• Southern District Abates Lawsuit for Plaintiff's Failure to Comply With New Insurance Code Section 542a.003 Notice Letter Requirements
  • June 28, 2018
  • Last week, the U.S. District Court for the Southern District of Texas applied the pre-suit notice provisions of Section 542A.003 of the Texas Insurance Code and abated a lawsuit claiming property damage from Hurricane Harvey. In Jose Luis Perrett v. Allstate Insurance Company, No. 4:18-CV-01386, 2018 WL 2864132 (S.D. Tex. June 11, 2018), the insured sued Allstate Insurance Company alleging violations of the Texas Deceptive Trade Practices Consumer Protection Act, the Texas Insurance Code, and breach of contract related to a claim arising from Hurricane Harvey. After Perrett filed in state court Allstate timely removed.


    On October 10, 2017, Perrett’s counsel sent Allstate a letter alleging that Allstate violated the Texas Insurance Code and the Texas Deceptive Trade Practices Act. Allstate moved to abate under § 542A.003 of the Texas Insurance Code, which requires plaintiffs seeking damages to give prior written notice of the complaint and the damages, including fees, “not later than the 61st day before the date a claimant files an action.” Allstate argued that Perrett’s notice did not include “a statement of the acts or omissions giving rise to the claims and the amount of reasonable and necessary attorney’s fees incurred by the claimant” or a statement that a copy of the notice was provided to the claimant. Perrett argued that the notice satisfied the statutory requirements.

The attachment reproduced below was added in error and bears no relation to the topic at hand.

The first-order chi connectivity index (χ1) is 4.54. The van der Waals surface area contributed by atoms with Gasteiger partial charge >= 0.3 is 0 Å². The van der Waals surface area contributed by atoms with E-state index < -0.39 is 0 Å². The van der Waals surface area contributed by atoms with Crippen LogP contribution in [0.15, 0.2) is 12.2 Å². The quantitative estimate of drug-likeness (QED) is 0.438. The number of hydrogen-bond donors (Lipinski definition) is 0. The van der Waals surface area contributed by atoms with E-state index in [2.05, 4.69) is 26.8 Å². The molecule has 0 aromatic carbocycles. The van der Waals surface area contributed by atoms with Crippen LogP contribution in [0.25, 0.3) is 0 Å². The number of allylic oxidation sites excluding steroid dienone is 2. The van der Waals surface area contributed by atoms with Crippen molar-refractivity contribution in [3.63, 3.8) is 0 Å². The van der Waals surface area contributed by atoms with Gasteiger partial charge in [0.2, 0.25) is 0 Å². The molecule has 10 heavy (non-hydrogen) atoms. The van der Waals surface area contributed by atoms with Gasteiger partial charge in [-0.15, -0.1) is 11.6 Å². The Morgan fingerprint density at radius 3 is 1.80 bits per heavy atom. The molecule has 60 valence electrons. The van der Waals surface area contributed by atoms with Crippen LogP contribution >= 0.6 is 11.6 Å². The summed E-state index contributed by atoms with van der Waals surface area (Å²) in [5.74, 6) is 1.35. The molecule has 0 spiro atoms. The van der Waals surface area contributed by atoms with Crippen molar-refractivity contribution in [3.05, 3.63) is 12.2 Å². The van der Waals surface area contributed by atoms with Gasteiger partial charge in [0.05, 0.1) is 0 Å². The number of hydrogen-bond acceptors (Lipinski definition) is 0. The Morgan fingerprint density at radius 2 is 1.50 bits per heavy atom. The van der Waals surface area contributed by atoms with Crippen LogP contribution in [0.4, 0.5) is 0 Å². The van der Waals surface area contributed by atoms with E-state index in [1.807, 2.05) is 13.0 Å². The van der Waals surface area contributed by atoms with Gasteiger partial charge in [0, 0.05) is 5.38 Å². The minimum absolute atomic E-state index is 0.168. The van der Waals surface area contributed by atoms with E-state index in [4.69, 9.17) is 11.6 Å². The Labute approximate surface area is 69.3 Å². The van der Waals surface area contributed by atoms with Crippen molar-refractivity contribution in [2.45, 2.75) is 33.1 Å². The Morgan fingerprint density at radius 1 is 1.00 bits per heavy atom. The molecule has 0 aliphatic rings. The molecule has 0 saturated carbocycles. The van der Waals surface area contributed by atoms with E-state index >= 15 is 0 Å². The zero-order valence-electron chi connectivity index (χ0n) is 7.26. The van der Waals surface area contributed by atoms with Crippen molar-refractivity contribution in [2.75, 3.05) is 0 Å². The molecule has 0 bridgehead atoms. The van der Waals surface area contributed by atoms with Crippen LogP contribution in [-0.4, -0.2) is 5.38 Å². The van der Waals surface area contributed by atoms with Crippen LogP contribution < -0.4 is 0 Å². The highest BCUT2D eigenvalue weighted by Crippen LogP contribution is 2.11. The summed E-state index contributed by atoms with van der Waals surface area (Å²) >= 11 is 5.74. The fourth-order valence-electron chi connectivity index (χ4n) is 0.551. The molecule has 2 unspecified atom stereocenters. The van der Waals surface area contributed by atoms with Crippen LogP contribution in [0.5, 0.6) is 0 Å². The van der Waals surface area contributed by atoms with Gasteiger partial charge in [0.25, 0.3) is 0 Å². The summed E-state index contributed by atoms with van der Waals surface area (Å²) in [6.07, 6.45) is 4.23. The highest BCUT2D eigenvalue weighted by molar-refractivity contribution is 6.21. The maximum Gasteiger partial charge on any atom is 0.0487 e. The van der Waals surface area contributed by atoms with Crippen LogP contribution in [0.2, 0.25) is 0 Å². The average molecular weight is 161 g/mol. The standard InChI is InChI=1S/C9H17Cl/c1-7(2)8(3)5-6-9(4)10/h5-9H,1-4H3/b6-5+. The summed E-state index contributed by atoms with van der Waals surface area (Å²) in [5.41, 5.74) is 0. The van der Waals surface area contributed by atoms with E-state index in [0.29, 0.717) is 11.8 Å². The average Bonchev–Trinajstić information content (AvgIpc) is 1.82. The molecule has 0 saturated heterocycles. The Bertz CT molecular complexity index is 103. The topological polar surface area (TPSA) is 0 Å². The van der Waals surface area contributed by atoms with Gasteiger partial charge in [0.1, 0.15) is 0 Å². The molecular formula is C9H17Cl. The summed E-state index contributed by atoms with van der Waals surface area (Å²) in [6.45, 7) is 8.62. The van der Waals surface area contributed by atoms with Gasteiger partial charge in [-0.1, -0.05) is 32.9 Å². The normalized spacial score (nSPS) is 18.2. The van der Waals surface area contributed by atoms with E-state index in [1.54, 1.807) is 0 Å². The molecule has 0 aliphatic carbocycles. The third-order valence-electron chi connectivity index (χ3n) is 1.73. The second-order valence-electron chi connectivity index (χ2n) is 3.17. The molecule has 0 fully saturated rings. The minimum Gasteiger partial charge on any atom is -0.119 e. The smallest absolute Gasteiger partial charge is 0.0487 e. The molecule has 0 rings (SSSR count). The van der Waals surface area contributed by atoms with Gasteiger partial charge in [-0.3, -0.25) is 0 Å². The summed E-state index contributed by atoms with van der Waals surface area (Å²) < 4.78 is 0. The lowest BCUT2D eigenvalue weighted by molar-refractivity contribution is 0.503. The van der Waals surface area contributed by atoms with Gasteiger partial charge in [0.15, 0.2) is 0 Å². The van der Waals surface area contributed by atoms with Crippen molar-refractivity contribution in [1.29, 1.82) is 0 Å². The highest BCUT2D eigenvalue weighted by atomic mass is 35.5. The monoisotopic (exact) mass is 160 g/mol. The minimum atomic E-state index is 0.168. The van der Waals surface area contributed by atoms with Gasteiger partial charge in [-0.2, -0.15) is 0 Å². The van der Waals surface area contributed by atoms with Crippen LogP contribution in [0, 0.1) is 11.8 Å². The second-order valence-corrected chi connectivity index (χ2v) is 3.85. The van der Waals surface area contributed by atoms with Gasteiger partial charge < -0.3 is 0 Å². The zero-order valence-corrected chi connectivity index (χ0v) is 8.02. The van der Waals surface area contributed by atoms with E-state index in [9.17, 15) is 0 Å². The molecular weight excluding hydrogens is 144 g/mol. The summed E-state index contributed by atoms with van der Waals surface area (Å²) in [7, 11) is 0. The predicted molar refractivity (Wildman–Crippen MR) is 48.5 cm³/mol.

Judge Rosenthal found that although the notice letter satisfied the requirements in § 542A.002(b), it did not satisfy § 542A.003(c)’s requirement that “[i]f an attorney or other representative gives the notice required under this section on behalf of a claimant, the attorney or representative shall: (1) provide a copy of the notice to the claimant; and (2) include in the notice a statement that a copy of the notice was provided to the claimant.” Perrett did not respond to Allstate’s argument that the notice letter did not contain a statement that the letter was provided to Perrett. And because the letter did not satisfy this requirement, the case was abated until 60 days after Allstate receives proper written notice and Perrett was ordered to provide proper notice by June 18, 2018.